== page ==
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2018 Heymans Talks

For more talks and podcasts see Psychology Talks.

Making a difference: Improving learning by applying memory theories

Among the first identified phenomena in modern-day psychology are the spacing and testing effects which determine how well factual information is memorized: performance is better when learning is spaced over time and when some of the learning time is devoted to testing retention of the information. However, to utilize these phenomena to improve learning in real-life settings requires adaptation to the characteristics of individual learners. Professor Hedderik van Rijn will present the RuggedLearning/SlimStampen system, embedded in Brightspace, the university-wide digital learning environment, that allows UG students to learn more efficiently and discuss how this system utilizes psychological theories to make a difference in the real world.


A network-based approach to understanding the behavioural aspects of energy use

In order to understand the behavioural aspects of energy use, various social psychological and sociological theories interact, resulting in a large amount of variables to be studied. Dr. Casper Albers shows how psychological networks can help to understand relationships between general motivational factors, household energy behaviour and support for diverse energy policy, both at the individual and at the group level. As such, network models can be used as an exploratory tool, or to confirm existing hypotheses.

Hiding behind the mask of normalcy: Leader psychopathy and the role of emotion regulation strategies

Those with psychopathic tendencies sometimes do pretty well in society and some are even capable of acquiring a leadership position. Could it be, as is sometimes assumed, that they hide behind the mask of normalcy and manage their public display of emotions? In a multi-source field study of leaders and followers (N = 311 teams) professor Barbara Wisse and her researchers found that leader psychopathy is positively related to faking or hiding emotions (surface acting) as well as to attempts to actually experience a required emotion (deep acting). Moreover, leaders with psychopathic tendencies better stick to surface acting and refrain from deep acting: Negative effects of surface acting and positive effects of deep acting on follower well-being and attitudes were less pronounced for those scoring higher on psychopathy.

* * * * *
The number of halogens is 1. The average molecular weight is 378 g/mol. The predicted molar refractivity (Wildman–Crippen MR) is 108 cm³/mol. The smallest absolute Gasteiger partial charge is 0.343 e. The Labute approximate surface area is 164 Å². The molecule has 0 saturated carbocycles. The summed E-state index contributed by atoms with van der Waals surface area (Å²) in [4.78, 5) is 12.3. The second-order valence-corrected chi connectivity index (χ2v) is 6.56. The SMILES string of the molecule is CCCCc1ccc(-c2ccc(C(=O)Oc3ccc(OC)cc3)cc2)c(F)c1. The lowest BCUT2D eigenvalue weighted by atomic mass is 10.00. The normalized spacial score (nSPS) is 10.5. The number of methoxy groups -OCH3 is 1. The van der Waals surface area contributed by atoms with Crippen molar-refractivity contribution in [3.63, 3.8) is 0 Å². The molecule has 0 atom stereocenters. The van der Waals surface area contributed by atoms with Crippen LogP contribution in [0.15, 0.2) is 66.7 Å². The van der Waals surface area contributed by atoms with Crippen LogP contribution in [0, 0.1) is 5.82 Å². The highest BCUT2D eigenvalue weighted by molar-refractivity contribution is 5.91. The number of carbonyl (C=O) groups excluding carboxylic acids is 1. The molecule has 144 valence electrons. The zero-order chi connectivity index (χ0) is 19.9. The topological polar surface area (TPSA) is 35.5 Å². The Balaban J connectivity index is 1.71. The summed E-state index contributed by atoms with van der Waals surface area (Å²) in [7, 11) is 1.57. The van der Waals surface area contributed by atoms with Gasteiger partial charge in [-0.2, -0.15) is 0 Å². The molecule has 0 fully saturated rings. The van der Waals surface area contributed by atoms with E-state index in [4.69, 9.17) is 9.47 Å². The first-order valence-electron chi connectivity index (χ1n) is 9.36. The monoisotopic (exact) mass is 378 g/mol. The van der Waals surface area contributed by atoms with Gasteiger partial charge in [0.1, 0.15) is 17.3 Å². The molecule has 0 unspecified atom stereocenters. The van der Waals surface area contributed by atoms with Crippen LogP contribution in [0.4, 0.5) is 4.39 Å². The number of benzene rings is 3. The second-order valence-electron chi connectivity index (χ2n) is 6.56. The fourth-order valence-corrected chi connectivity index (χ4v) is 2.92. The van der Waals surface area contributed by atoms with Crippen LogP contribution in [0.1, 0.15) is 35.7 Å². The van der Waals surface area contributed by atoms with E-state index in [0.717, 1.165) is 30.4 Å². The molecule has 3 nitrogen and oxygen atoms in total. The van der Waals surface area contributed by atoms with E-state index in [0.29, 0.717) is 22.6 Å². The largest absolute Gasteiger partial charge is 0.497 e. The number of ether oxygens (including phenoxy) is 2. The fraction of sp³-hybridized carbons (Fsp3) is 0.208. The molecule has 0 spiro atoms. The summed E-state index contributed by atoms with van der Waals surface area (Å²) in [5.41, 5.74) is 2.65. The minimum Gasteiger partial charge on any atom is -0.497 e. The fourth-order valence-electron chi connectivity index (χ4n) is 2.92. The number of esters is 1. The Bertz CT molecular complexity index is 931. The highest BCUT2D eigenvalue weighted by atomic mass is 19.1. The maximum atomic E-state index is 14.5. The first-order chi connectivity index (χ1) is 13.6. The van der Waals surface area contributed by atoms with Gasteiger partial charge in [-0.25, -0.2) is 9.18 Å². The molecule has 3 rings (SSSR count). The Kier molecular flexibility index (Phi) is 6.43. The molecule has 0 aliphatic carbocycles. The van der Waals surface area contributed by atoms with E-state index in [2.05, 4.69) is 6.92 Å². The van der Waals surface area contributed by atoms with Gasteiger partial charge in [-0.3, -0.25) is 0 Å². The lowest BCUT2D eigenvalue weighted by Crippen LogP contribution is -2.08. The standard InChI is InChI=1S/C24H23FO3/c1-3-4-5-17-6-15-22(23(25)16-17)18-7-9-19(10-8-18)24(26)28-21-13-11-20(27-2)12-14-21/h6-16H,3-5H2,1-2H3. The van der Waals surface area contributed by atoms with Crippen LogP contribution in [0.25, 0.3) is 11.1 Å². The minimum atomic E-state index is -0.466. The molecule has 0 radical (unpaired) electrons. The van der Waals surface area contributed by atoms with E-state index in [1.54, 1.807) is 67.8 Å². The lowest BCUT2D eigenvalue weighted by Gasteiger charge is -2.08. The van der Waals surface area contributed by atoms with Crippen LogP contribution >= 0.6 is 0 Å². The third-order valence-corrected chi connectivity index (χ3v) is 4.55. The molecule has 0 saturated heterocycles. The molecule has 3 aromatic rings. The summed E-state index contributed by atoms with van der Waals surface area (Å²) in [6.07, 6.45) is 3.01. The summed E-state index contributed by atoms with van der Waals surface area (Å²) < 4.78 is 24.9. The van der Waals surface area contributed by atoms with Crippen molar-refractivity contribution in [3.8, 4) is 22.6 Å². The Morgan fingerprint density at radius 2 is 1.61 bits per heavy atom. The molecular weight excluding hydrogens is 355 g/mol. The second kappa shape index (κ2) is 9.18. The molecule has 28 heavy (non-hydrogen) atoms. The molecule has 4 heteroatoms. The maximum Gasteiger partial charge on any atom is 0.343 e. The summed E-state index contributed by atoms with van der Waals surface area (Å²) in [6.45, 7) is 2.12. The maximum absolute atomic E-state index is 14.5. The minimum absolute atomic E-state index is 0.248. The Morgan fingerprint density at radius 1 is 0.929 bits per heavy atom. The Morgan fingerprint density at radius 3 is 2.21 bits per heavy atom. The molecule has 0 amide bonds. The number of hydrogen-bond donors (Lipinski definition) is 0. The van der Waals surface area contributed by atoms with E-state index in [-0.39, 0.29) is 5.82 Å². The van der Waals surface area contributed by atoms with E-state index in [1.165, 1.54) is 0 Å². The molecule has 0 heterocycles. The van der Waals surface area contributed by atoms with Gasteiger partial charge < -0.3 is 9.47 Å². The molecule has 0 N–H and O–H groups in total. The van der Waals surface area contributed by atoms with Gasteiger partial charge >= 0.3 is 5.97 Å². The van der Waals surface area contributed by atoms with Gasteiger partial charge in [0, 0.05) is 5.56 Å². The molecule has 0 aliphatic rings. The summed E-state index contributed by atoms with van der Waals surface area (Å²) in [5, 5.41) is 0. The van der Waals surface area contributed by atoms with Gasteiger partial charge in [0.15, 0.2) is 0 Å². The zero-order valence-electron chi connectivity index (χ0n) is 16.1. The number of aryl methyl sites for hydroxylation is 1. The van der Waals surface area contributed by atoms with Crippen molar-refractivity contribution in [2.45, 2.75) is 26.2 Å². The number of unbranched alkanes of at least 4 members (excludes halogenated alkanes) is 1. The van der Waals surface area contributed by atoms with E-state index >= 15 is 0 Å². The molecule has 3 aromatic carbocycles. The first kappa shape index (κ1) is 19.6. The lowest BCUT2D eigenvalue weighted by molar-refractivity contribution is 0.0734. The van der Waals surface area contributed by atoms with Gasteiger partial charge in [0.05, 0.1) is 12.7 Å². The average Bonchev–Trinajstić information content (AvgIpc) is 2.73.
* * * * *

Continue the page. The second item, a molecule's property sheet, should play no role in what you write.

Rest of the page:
Understanding and capturing the complexity of resilience

Resilience is conceptualized as the process of adapting well to adverse events. However, so far the current literature is lacking a specific theoretical approach that can help understanding how this process unfolds over time as well as providing the research tools to capture these trajectories. In order to fill this void, PhD student Yannick Hill will present a dynamic systems approach to resilience and demonstrate how it ties together with the existing literature on resilience in sports. Finally, he will provide an overview of its implications for future research.

Better sleep on it: the effect of sleep deprivation on fear expression

To gain insight into the high comorbidity between insomnia and anxiety disorders, dr Yannick Hill together with other researchers of the Clinical Psychology & Experimental Psychopathology group investigated the effect of sleep deprivation on the expression of fear. They used a conditioning paradigm with a fear acquisition phase in the evening (comprising one stimulus that was paired with electric shock and another one that was not) and a test of fear expression in the subsequent morning (comprising the two stimuli of the acquisition phase and a morph between these two as a generalization stimulus). Between fear acquisition and test, participants were either kept awake for 12 hours or had one night of sleep at home. Sleep deprivation relative to sleep led to overall increased subjective threat values as indicated by shock expectancy ratings.

The grasping brain

We easily grasp the pen on our desk. Despite the apparent simplicity of the task, there are yet no robots able to reproduce grasping movements at our level of dexterity. How does our brain solve this complexity? In this talk, dr. Sara Fabbri will show how the communication between various brain regions allows us to interact efficiently with the objects around us.

Last modified:23 September 2022 10.54 a.m.